Kenyan taxpayers have been forced to bail out a debt-ridden Spanish contractor building the Lake Turkana Wind power transmission line to ensure the project is completed by June.
Energy Cabinet Secretary Charles Keter said the government has moved in to pay subcontractors and suppliers owed by Madrid-based Isolux, the firm which bagged the tender for the 428km high-voltage line in 2011. The project is yet to be completed.
The deal will see the government directly pay suppliers and recover the cash later from the €42.7 million (Sh4.7 billion) balance due to be wired by the Spanish Government, which is funding construction of the power line.
“We want to deal with contractors directly and then seek reimbursement from the Spanish government. An account has been opened at Kenya Commercial Bank. The bank will issue letters of credit to suppliers to guarantee timely payments,” Mr Keter said in an interview with the Sunday Nation.
“We want to give comfort to suppliers. We are working to beat the June deadline,” the minister added.
About Sh1.6 billion is currently owed to suppliers, the minister said. Isolux was initially expected to complete the power line by the end of 2013.
This latest twist comes at a time when the government and Lake Turkana Wind Power Ltd are locked in a tussle over payment of a hefty Sh700 million monthly fine for the delayed transmission line, which would have seen electricity from the wind field fed into the national grid.
Isolux is battling debts that resulted in Fitch Ratings downgrading the engineering firm’s long-term credit rating to “restricted default”, from ‘C’ short-term default risk.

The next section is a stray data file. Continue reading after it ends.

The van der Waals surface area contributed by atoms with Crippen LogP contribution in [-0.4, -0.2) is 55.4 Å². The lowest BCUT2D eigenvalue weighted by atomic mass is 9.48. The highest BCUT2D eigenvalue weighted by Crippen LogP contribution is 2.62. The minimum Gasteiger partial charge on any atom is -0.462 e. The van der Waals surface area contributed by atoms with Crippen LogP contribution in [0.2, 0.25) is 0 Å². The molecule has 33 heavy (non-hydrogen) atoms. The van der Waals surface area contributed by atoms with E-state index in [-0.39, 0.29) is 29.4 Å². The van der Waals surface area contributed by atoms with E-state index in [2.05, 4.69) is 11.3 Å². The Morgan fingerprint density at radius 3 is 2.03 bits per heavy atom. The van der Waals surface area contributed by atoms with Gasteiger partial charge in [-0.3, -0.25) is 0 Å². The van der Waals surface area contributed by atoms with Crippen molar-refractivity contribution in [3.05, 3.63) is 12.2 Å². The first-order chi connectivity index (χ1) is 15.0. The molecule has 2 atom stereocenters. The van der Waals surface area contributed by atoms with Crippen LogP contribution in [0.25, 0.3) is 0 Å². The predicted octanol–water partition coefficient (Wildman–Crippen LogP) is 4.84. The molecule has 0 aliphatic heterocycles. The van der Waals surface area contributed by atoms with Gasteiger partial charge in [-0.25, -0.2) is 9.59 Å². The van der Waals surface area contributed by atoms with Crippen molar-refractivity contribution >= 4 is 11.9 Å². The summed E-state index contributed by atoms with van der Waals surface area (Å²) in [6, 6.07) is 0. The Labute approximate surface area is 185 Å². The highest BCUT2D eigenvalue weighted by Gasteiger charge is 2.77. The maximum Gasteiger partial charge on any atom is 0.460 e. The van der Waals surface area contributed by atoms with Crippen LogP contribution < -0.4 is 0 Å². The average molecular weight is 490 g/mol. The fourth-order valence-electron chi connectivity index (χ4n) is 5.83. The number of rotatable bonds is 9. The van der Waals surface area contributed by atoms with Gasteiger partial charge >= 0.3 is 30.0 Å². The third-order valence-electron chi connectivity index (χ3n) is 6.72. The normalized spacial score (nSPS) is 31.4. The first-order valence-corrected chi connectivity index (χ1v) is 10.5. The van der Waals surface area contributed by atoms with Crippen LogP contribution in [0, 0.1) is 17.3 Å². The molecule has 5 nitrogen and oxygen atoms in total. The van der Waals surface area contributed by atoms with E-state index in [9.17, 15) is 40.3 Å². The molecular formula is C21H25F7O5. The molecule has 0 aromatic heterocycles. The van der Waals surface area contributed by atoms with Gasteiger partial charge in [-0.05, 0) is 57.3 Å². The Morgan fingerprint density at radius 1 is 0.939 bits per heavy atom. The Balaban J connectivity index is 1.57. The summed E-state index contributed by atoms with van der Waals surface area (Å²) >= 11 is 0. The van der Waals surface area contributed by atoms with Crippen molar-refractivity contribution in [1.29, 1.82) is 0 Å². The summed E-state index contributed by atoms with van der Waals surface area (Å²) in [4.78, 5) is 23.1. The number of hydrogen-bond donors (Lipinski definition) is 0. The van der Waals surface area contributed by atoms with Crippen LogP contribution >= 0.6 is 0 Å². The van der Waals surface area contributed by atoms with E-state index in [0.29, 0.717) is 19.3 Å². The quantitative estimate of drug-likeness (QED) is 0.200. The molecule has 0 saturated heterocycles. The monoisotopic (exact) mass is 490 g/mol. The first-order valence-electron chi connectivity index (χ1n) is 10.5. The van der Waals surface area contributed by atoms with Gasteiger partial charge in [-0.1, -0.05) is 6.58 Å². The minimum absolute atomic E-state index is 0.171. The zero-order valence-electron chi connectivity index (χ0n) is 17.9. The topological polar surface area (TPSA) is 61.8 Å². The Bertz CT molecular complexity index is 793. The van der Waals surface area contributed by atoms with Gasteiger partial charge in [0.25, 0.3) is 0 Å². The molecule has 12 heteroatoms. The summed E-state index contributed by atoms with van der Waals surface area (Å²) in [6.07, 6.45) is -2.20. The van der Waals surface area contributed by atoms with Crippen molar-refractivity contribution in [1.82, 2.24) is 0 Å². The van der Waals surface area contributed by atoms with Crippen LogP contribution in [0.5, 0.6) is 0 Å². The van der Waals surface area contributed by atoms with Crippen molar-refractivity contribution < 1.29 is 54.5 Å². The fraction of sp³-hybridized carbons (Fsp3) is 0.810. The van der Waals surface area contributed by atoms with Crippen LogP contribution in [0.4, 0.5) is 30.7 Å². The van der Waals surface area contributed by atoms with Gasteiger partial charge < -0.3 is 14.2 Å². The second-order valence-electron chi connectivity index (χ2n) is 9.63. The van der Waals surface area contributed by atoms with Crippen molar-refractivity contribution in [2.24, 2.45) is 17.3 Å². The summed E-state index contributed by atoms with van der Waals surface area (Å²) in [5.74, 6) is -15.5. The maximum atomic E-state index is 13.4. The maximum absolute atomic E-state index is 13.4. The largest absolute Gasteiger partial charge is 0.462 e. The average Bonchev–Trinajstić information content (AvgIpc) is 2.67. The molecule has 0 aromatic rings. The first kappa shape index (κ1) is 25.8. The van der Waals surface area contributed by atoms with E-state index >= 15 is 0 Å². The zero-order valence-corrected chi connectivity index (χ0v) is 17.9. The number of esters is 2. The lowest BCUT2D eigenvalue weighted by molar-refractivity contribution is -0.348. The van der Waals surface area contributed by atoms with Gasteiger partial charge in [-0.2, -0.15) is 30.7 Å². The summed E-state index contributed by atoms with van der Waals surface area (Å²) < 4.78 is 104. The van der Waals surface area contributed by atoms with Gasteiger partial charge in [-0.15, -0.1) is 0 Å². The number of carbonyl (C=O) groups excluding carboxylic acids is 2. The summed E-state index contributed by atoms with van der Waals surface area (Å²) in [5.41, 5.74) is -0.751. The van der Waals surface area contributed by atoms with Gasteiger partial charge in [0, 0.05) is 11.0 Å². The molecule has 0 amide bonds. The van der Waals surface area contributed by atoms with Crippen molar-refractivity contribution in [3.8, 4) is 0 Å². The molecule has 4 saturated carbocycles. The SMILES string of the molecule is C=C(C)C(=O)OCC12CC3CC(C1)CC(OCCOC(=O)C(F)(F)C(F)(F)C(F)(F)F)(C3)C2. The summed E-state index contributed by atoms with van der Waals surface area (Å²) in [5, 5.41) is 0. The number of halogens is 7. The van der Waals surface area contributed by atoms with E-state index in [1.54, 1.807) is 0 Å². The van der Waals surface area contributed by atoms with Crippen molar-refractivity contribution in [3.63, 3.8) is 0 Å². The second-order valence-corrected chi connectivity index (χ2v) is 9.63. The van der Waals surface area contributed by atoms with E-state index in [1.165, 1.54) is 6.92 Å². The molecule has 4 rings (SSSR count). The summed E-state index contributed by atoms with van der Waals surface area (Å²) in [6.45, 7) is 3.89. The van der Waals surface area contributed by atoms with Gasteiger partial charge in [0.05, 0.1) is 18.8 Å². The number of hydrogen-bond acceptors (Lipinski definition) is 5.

The total cost of the Loiyangalani-Suswa power line is €142 million (Sh15.7 billion). The line will evacuate electricity from the 300-megawatt Lake Turkana Wind Power, billed Africa’s largest wind farm.
The line is now 60 per cent done, with a target finish date of June, according to Kenya Electricity Transmission Company (Ketraco).
The Loiyangalani substation, being constructed by German firm Siemens, is currently 91.5 per cent complete, Ketraco said.
Mr Keter said the debt and liquidity challenges at Isolux had greatly affected delivery of the line, which saw the firm miss a revised completion date of October last year.
“The company has confirmed that, to date, it has met payments but non-payments are planned under restructuring plans. Group entities are still operating, albeit with liquidity and other financial constraints,” Fitch Ratings said in its latest update on Isolux.
The minister also cited disputes related to land acquisition for wayleaves as slowing down the power line project, as landowners on the project’s path dig in for fat pay cheques.
The Energy ministry, Ketraco and Kenya Power have disputed the Sh700 million monthly penalty, saying the wind power farm was yet to table a technical report showing the project’s output as required in the power purchase agreement (PPA).
“They do not have a system of confirming what they can generate. The PPA envisaged them installing a Scada system,” Ketraco chief executive Fernandes Barasa said in an earlier interview.
Mr Carlo van Wageningen, a director of Lake Turkana Wind Power, confirmed the dispute on the online system, technically known as supervisory control and data acquisition (Scada).
“They have an interpretation of the PPA which is different from ours,” said the project’s founder.
Lake Turkana Wind Power Ltd slapped the punitive penalty after the government missed the December 2016 deadline to complete the transmission line to evacuate the first 50 MW to the grid — to allow the owners to earn income and service bank loans due in June.
The final 365th Vestas turbine was erected on March 5, and the company is now racing to connect all the wind turbines to the substation.